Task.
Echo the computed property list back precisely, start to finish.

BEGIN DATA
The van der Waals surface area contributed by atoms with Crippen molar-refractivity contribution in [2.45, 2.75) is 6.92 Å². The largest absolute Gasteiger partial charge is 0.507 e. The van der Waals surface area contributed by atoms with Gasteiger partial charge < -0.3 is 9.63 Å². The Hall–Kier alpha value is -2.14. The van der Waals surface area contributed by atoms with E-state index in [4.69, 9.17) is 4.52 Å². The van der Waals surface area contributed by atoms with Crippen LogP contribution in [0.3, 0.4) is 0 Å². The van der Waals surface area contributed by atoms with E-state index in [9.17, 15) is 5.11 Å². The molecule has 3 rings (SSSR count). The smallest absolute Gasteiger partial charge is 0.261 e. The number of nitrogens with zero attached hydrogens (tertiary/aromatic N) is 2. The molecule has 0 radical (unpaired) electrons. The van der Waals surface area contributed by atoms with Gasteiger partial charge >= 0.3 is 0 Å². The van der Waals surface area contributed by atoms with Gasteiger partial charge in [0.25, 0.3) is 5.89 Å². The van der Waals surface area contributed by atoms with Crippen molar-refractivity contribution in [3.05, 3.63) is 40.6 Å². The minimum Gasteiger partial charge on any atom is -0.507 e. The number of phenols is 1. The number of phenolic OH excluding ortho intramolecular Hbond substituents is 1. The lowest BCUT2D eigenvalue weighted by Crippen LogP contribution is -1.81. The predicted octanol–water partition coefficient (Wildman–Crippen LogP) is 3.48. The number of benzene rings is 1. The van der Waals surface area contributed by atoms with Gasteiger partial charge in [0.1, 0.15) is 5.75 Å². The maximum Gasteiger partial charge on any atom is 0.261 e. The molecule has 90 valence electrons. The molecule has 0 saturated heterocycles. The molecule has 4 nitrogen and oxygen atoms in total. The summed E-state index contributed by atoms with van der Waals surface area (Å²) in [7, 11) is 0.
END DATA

The van der Waals surface area contributed by atoms with Crippen molar-refractivity contribution in [2.45, 2.75) is 6.92 Å². The largest absolute Gasteiger partial charge is 0.507 e. The van der Waals surface area contributed by atoms with Gasteiger partial charge < -0.3 is 9.63 Å². The Hall–Kier alpha value is -2.14. The van der Waals surface area contributed by atoms with E-state index in [4.69, 9.17) is 4.52 Å². The van der Waals surface area contributed by atoms with Crippen LogP contribution in [0.3, 0.4) is 0 Å². The van der Waals surface area contributed by atoms with E-state index in [9.17, 15) is 5.11 Å². The molecule has 3 rings (SSSR count). The smallest absolute Gasteiger partial charge is 0.261 e. The number of nitrogens with zero attached hydrogens (tertiary/aromatic N) is 2. The molecule has 0 radical (unpaired) electrons. The van der Waals surface area contributed by atoms with Gasteiger partial charge >= 0.3 is 0 Å². The van der Waals surface area contributed by atoms with Gasteiger partial charge in [0.25, 0.3) is 5.89 Å². The van der Waals surface area contributed by atoms with Crippen molar-refractivity contribution in [3.05, 3.63) is 40.6 Å². The minimum Gasteiger partial charge on any atom is -0.507 e. The number of phenols is 1. The number of phenolic OH excluding ortho intramolecular Hbond substituents is 1. The lowest BCUT2D eigenvalue weighted by Crippen LogP contribution is -1.81. The predicted octanol–water partition coefficient (Wildman–Crippen LogP) is 3.48. The number of benzene rings is 1. The van der Waals surface area contributed by atoms with Gasteiger partial charge in [0.1, 0.15) is 5.75 Å². The maximum Gasteiger partial charge on any atom is 0.261 e. The molecule has 90 valence electrons. The molecule has 0 saturated heterocycles. The molecule has 4 nitrogen and oxygen atoms in total. The summed E-state index contributed by atoms with van der Waals surface area (Å²) in [7, 11) is 0.